Where Are My Tweets? Twitter Drops Embedding and API Access


Many radio stations that depend on Twitter’s widgets and API to display their tweets on their websites were dismayed this week as Twitter disabled their access.  In a process that started in February, Twitter has now disabled the ability to embed timeline widgets and tweets. Many radio stations, especially sports stations, rely on Twitter to better connect with their listeners.  Here’s what you’ll likely see if you’re using Twitter’s own timeline widget code.

While Twitter says that the changes were made to improve the security of their platform, it’s more likely a cost-saving measure that will drive many content creators from the platform to alternatives like Facebook Threads.

How the Changes Affect You

Here are some things you can no longer do without paying.

  • Live feeds: You can no longer embed live feeds on your station website.  While we disagree with embedding social media feeds on station websites, this did allow listeners to see what was being said on Twitter in real-time.
  • Tweets from favorite artists: Embedded tweets from artists is no longer an option.  This was a great way for listeners to see what their favorite artists were saying and to interact with them.
  • Sharing tweets: Embed buttons allow listeners to share tweets on social media. This was a great way to promote tweets from radio stations and encourage listeners to share their favorite content.

Twitter API Options

Twitter has moved to a paid-tier model for their API.  In a nutshell, the free tier allows you to post and delete tweets and look up users.  You’ll need to pay up for everything else.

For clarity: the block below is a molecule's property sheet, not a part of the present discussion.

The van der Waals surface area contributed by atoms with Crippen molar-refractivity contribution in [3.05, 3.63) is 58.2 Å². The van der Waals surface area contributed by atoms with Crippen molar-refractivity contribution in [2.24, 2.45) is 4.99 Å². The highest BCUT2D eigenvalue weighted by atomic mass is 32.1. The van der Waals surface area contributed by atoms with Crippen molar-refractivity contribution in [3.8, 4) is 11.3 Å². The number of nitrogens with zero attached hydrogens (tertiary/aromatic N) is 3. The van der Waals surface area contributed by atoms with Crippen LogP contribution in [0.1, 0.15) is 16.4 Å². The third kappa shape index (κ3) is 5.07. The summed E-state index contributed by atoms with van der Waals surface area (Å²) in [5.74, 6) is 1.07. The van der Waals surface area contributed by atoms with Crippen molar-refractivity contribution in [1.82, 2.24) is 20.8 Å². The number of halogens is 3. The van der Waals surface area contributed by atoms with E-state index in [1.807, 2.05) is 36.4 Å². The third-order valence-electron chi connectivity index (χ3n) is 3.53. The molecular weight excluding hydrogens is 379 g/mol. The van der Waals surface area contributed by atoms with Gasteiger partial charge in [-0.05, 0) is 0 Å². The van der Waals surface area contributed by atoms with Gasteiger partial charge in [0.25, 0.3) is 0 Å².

Twitter Pricing

What Are Your Options?

Radio stations can do a few things to mitigate the impact of the changes to Twitter’s API.

  1. Continue encouraging listeners to follow your station on Twitter and retweet their tweets there.
  2. Try other social media platforms like Facebook and Instagram to connect with listeners.
  3. Sign up for the “Basic” API tier for $100/month and continue business as usual.

Radio stations can also use Twitter’s API to create custom Twitter cards, which are embeddable HTML cards that display tweets, images, and other content. However, custom cards are not as widely supported as widgets, so they may not be a perfect solution.

What’s Next?

It is unclear whether Twitter will reverse the changes to its API that have disabled embedding widgets and tweets on websites. However, radio stations should continue to use Twitter to connect with their listeners, even if they cannot embed widgets or tweets on their websites.  Despite the changes to Twitter’s API, radio stations can still use Twitter to connect with their listeners and to build their audiences.

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